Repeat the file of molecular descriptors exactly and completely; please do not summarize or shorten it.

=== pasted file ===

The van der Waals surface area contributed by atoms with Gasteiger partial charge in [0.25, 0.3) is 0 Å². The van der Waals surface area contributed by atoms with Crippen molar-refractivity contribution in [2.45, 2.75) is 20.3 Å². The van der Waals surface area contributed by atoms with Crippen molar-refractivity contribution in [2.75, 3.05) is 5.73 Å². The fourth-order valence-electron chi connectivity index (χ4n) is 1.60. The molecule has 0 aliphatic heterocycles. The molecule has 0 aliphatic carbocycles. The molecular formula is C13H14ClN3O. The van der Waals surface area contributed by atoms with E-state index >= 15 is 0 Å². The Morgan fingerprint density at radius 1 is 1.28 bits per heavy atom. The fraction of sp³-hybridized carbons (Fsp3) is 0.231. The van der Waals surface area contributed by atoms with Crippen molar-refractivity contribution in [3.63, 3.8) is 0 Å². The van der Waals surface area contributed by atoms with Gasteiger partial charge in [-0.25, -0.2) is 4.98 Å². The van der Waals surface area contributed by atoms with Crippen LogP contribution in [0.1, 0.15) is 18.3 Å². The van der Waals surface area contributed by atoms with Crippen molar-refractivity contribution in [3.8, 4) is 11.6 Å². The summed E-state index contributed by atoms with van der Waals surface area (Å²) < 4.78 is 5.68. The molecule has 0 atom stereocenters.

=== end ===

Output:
The van der Waals surface area contributed by atoms with Gasteiger partial charge in [0.25, 0.3) is 0 Å². The van der Waals surface area contributed by atoms with Crippen molar-refractivity contribution in [2.45, 2.75) is 20.3 Å². The van der Waals surface area contributed by atoms with Crippen molar-refractivity contribution in [2.75, 3.05) is 5.73 Å². The fourth-order valence-electron chi connectivity index (χ4n) is 1.60. The molecule has 0 aliphatic heterocycles. The molecule has 0 aliphatic carbocycles. The molecular formula is C13H14ClN3O. The van der Waals surface area contributed by atoms with E-state index >= 15 is 0 Å². The Morgan fingerprint density at radius 1 is 1.28 bits per heavy atom. The fraction of sp³-hybridized carbons (Fsp3) is 0.231. The van der Waals surface area contributed by atoms with Crippen molar-refractivity contribution in [3.63, 3.8) is 0 Å². The van der Waals surface area contributed by atoms with Gasteiger partial charge in [-0.25, -0.2) is 4.98 Å². The van der Waals surface area contributed by atoms with Crippen LogP contribution in [0.1, 0.15) is 18.3 Å². The van der Waals surface area contributed by atoms with Crippen molar-refractivity contribution in [3.8, 4) is 11.6 Å². The summed E-state index contributed by atoms with van der Waals surface area (Å²) < 4.78 is 5.68. The molecule has 0 atom stereocenters.